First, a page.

A federal judge has certified a class action antitrust suit that accuses GlaxoSmithKline of using monopolistic tactics to boost its profits from Wellbutrin, a popular antidepressant, by delaying a generic version of the drug from coming to market.
The suit was brought by direct purchasers who claim that GSK concocted a plan to keep Wellbutrin prices high by making fraudulent assertions to the U.S. Patent and Trademark Office and by engaging in "sham" patent litigation against generic drug manufacturers.
According to the suit, the plan worked because the patent litigation delayed the market entry of generic versions of Wellbutrin, and the direct purchasers were forced to pay unnecessarily high prices for the drug, because no generic versions of bupropion were available for nearly two years after GSK's patent monopoly would have expired.
The case is captioned In re Wellbutrin Direct Purchaser Antitrust Litigation.
The plaintiffs team is led by attorney Dianne M. Nast of Roda & Nast in Lancaster, Pa., and includes Arnold Levin of Levin Fishbein Sedran & Berman in Philadelphia; Daniel E. Gustafson of Gustafson Gluek in Minneapolis; and Shelly L. Friedland of Cohen Milstein Hausfeld & Toll in New York.
In their motion for class certification, the plaintiffs team urged Senior U.S. District Judge Bruce W. Kauffman to certify the case on behalf of direct purchasers who bought the 100 mg or 150 mg dosage of Wellbutrin directly from GSK between Jan. 24, 2002 -- the date on which the suit says generic entry would have occurred but for GSK's allegedly anticompetitive conduct -- and June 30, 2006, the date on which prices allegedly stabilized at competitive levels.
GSK's lawyers, led by Amy R. Mudge and David P. Gersch at Arnold & Porter in Washington, D.C., urged Kauffman not to certify the class, arguing that the interests of the named plaintiffs and other class members are in conflict.
In their brief, the defense team argued that when a brand-name drug faces no competition from generic equivalents, it is usually sold to the three major national drug wholesalers who purchase the majority of the product for resale to other parties in the distribution chain.
When a generic drug enters the market, the defense team argued, it generally hurts the national wholesalers because generic manufacturers often sell directly to the other parties in the distribution chain, bypassing the national wholesalers.
As a result of that "generic bypass," the defense team argued, a conflict exists among the members of the proposed class of direct purchasers because the national wholesalers benefit from anticompetitive activity that prevents entry of generic drugs into the market, allowing them to retain higher sales volumes, whereas other direct purchasers are harmed by the same anticompetitive activity in the form of higher prices.
But Kauffman found that the defense argument was premised on a 2003 decision from the 11th U.S. Circuit Court of Appeals that has been rejected by other courts.
In Valley Drug Co. v. Geneva Pharmaceuticals Inc., the 11th Circuit reversed a lower court's certification of a direct purchaser class alleging antitrust injury due to delayed generic entry, finding that potential conflicts among class members prevented certification without further "downstream discovery."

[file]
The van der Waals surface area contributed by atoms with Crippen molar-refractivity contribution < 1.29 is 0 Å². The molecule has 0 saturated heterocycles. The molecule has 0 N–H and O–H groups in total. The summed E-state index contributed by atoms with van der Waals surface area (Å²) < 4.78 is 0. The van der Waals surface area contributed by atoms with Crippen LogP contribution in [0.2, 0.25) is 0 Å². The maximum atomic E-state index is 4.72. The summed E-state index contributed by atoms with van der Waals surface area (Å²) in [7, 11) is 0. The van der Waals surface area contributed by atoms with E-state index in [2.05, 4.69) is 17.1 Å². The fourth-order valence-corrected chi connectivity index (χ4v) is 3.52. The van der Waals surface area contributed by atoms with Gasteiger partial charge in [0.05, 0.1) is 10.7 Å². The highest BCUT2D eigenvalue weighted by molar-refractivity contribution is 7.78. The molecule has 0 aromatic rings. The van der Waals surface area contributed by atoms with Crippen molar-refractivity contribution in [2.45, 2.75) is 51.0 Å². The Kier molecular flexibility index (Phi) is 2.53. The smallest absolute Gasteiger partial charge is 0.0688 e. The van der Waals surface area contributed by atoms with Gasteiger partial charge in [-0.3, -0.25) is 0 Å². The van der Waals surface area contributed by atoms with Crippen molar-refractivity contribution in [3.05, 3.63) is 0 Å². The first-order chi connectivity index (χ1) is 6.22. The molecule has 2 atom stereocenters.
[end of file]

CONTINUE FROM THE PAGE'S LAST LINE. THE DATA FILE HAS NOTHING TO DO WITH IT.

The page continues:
The court said the putative class in Valley Drug, which included the three major national wholesalers and other direct purchasers, likely had differing interests because the national wholesalers may have benefited from the alleged anticompetitive activity.
But Kauffman refused to follow Valley Drug, saying GSK's defense team had failed to convince him that a true conflict exists in the Wellbutrin purchaser class.
"Even assuming that the national wholesalers in this case were harmed by the introduction of generic drugs, generic versions of Wellbutrin ... have been on the market since 2004. Therefore, the national wholesalers are no longer reaping the alleged benefits of delayed generic entry, and their interests are not 'harmed' by recovery of any illegal overcharge," Kauffman wrote.
"Indeed, any economic benefits the wholesalers experienced in the past are legally irrelevant because the overcharge itself -- not any economic effect of the overcharge -- is the proper measure of recovery in this antitrust case," Kauffman wrote.
Kauffman said the U.S Supreme Court, in its seminal decisions on direct purchaser antitrust suits, has held that plaintiffs may recover for antitrust overcharges irrespective of whether they suffered a net loss or even a net gain.
Applying that logic, Kauffman found that "regardless of whether some class members profited from the alleged activity in this case, the controlling question is whether the class members suffered an overcharge: if an overcharge occurred, all class members are entitled to recover, whether or not some plaintiffs experienced a net benefit while others experienced a net loss."
Viewed in that light, Kauffman said, all of the direct purchasers, including the national wholesalers, "seek exactly the same result: they urge the court to conclude that defendant committed an antitrust violation, thereby allowing all direct purchasers to recover the overcharges."
For those reasons, Kauffman said, numerous courts have rejected the reasoning of Valley Drug.
"These cases recognize that because all class members have the right to pursue overcharge damages, they have the same incentive to do so, and there is no conflict among class members allegedly harmed by the same antitrust violation," Kauffman wrote.
A spokesperson for GSK said the company would have no specific comment at this time.